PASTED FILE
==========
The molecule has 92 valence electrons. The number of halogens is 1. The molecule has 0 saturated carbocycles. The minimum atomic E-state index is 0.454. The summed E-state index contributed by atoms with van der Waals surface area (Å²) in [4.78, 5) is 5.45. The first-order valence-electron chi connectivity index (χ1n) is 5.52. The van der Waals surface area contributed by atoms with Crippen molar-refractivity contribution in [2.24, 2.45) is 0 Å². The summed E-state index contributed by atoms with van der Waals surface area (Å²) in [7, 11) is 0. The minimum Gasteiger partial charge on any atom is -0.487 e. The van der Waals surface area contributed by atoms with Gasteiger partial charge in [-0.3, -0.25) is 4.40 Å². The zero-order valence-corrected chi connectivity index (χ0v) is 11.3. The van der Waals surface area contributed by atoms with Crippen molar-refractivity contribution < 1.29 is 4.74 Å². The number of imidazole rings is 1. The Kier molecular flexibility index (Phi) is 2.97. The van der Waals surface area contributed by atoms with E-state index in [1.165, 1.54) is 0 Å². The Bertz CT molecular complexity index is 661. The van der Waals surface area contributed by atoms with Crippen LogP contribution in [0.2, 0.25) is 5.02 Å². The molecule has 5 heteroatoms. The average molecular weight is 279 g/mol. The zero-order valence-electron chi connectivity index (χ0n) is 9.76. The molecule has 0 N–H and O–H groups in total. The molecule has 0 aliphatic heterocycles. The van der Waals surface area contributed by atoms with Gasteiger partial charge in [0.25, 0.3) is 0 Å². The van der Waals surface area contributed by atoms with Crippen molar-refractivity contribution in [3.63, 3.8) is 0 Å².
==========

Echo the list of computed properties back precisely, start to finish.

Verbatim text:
The molecule has 92 valence electrons. The number of halogens is 1. The molecule has 0 saturated carbocycles. The minimum atomic E-state index is 0.454. The summed E-state index contributed by atoms with van der Waals surface area (Å²) in [4.78, 5) is 5.45. The first-order valence-electron chi connectivity index (χ1n) is 5.52. The van der Waals surface area contributed by atoms with Crippen molar-refractivity contribution in [2.24, 2.45) is 0 Å². The summed E-state index contributed by atoms with van der Waals surface area (Å²) in [7, 11) is 0. The minimum Gasteiger partial charge on any atom is -0.487 e. The van der Waals surface area contributed by atoms with Gasteiger partial charge in [-0.3, -0.25) is 4.40 Å². The zero-order valence-corrected chi connectivity index (χ0v) is 11.3. The van der Waals surface area contributed by atoms with Crippen molar-refractivity contribution < 1.29 is 4.74 Å². The number of imidazole rings is 1. The Kier molecular flexibility index (Phi) is 2.97. The van der Waals surface area contributed by atoms with E-state index in [1.165, 1.54) is 0 Å². The Bertz CT molecular complexity index is 661. The van der Waals surface area contributed by atoms with Crippen LogP contribution in [0.2, 0.25) is 5.02 Å². The molecule has 5 heteroatoms. The average molecular weight is 279 g/mol. The zero-order valence-electron chi connectivity index (χ0n) is 9.76. The molecule has 0 N–H and O–H groups in total. The molecule has 0 aliphatic heterocycles. The van der Waals surface area contributed by atoms with Gasteiger partial charge in [0.25, 0.3) is 0 Å². The van der Waals surface area contributed by atoms with Crippen molar-refractivity contribution in [3.63, 3.8) is 0 Å².